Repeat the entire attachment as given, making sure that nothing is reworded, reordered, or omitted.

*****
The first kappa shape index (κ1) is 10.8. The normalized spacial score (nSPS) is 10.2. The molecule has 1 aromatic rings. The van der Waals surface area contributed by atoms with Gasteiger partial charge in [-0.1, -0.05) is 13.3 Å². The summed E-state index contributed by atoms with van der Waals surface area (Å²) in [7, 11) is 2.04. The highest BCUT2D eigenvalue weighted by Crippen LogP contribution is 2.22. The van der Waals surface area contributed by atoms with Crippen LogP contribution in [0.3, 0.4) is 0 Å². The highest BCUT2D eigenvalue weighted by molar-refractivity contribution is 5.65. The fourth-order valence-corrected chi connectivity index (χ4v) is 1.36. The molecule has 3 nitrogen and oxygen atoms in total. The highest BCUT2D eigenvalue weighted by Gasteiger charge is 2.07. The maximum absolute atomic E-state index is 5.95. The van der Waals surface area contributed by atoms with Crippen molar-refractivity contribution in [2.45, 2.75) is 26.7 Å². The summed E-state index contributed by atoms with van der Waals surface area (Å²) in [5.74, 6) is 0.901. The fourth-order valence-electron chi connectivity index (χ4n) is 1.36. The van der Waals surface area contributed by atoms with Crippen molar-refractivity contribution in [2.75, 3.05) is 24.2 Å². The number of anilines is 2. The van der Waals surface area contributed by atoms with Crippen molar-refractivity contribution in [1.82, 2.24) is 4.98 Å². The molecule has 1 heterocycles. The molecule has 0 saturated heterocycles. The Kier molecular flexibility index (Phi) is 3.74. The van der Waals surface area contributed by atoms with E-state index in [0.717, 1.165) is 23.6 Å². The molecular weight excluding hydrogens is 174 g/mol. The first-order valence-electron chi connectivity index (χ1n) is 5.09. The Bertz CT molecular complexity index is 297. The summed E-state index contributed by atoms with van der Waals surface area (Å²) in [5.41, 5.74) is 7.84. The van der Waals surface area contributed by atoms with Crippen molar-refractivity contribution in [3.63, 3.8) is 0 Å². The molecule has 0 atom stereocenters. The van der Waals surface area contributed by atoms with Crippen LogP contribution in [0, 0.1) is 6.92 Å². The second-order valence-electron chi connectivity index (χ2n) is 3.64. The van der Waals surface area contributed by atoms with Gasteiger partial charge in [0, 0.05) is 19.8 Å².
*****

The first kappa shape index (κ1) is 10.8. The normalized spacial score (nSPS) is 10.2. The molecule has 1 aromatic rings. The van der Waals surface area contributed by atoms with Gasteiger partial charge in [-0.1, -0.05) is 13.3 Å². The summed E-state index contributed by atoms with van der Waals surface area (Å²) in [7, 11) is 2.04. The highest BCUT2D eigenvalue weighted by Crippen LogP contribution is 2.22. The van der Waals surface area contributed by atoms with Crippen LogP contribution in [0.3, 0.4) is 0 Å². The highest BCUT2D eigenvalue weighted by molar-refractivity contribution is 5.65. The fourth-order valence-corrected chi connectivity index (χ4v) is 1.36. The molecule has 3 nitrogen and oxygen atoms in total. The highest BCUT2D eigenvalue weighted by Gasteiger charge is 2.07. The maximum absolute atomic E-state index is 5.95. The van der Waals surface area contributed by atoms with Crippen molar-refractivity contribution in [2.45, 2.75) is 26.7 Å². The summed E-state index contributed by atoms with van der Waals surface area (Å²) in [5.74, 6) is 0.901. The fourth-order valence-electron chi connectivity index (χ4n) is 1.36. The van der Waals surface area contributed by atoms with Crippen molar-refractivity contribution in [2.75, 3.05) is 24.2 Å². The number of anilines is 2. The van der Waals surface area contributed by atoms with Crippen molar-refractivity contribution in [1.82, 2.24) is 4.98 Å². The molecule has 1 heterocycles. The molecule has 0 saturated heterocycles. The Kier molecular flexibility index (Phi) is 3.74. The van der Waals surface area contributed by atoms with E-state index in [0.717, 1.165) is 23.6 Å². The molecular weight excluding hydrogens is 174 g/mol. The first-order valence-electron chi connectivity index (χ1n) is 5.09. The Bertz CT molecular complexity index is 297. The summed E-state index contributed by atoms with van der Waals surface area (Å²) in [5.41, 5.74) is 7.84. The van der Waals surface area contributed by atoms with Crippen molar-refractivity contribution in [3.63, 3.8) is 0 Å². The molecule has 0 atom stereocenters. The van der Waals surface area contributed by atoms with Crippen LogP contribution in [0, 0.1) is 6.92 Å². The second-order valence-electron chi connectivity index (χ2n) is 3.64. The van der Waals surface area contributed by atoms with Gasteiger partial charge in [0, 0.05) is 19.8 Å².